This was done from a sample of CFS patients, and these individuals are expected to have different shifts depending on their pathogens (and their genes). This simple model explains the wide variety of laboratory manifestations and symptoms seen in CFS. The pathogens, microfloras, and genes determine the clinical manifestations.

Microfloras encourages pathogens

The triggering event for CFS may be changes of the microfloras that ended up activating pathogens altering microfloras further. Consider a change of microfloras that decreases lysine and increases arginine production: this combination is known to reactivate some herpes viruses. Over production of trypsin reactivates influenza viruses. microfloras and pathogens are a two way street. Pathogens alter microfloras; microfloras reactivates pathogens.

A second route arises from a surprising finding about the high incidence of viral RNA found in stomach samples compared to controls. The viral RNA becomes incorporated with your native microfloras, producing harmful mutations.

Probiotics can be deadly

Probiotics are not a zero risk treatment, contrary to popular belief.

“There is an urgent need to better define their appropriate clinical use, especially as probiotics are not always benign. There are many reports of probiotics causing infections, and in particular there is an increased risk of invasive infection in patients with in dwelling intravenous noeters. Probiotic use can even turn deadly: in one clinical trial examining probiotics for pancreatitis, the trial had to be stopped early because the probiotic group actually fared much worse. There were 24 deaths in the probiotic group and 9 in the control group, and 9 cases of bowel ischemia reported in the probiotic group, whereas none were seen in the control group. The results of this trial provide a good illustration of how we still do not entirely understand the complex mechanisms of action of probiotics, and of the urgent need to better determine the scientific basis for their function. This clinical trial used rigorously-tested probiotics, so it is not difficult to imagine the additional potential dangers lurking in probiotics of inadequately controlled quality. Fortunately, probiotic use is generally safe and it shows much promise for clinical efficacy in many gastrointestinal disorders, but we still have a long way to go. Ongoing research in this area, and a better understanding of host-microbial interactions through ongoing research on the human microbiome, will undoubtedly lead to further advances in this important field of Gl research”.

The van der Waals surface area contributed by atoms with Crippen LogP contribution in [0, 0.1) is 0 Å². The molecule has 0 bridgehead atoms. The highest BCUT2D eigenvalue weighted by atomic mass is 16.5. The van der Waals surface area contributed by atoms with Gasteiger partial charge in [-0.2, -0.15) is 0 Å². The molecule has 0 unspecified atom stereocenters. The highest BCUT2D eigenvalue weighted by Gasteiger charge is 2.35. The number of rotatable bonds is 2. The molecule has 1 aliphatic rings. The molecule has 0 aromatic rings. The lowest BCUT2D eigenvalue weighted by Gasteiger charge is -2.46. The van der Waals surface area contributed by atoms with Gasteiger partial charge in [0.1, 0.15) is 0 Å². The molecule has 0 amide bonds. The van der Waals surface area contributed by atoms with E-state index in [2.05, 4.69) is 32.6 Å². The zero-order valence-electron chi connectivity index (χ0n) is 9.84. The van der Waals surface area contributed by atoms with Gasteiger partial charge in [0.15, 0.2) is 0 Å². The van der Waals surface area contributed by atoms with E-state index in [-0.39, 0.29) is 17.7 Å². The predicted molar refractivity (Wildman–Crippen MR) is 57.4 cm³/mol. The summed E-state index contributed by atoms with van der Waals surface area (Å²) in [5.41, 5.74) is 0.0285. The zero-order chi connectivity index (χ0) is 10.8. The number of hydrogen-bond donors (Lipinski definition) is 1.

Elaine O. Petrof, Probiotics and Gastrointestinal Disease: Clinical Evidence and Basic Science

Probiotics can also cause inflammation for some conditions.

In my next post I will look at the probiotics that have been documented to help these conditions. Stay tune!

(c) 2012 Ken Lassesen

Chronic Fatigue Syndrome – Best documented supplements

Going through all of the PubMed articles on CFS, the following have been documented to help Chronic Fatigue Syndrome, FM or IBS patients with no contrary studies.

  • Chocolate (85%)
  • Coenzyme Q10
  • D-Ribose
  • Licorice (Glycyrrhiza)
  • Malic Acid
  • Magnesium
  • Racetams (Piracetam)

Unless you are on a Remission Protocol, are you including them in your regular supplements?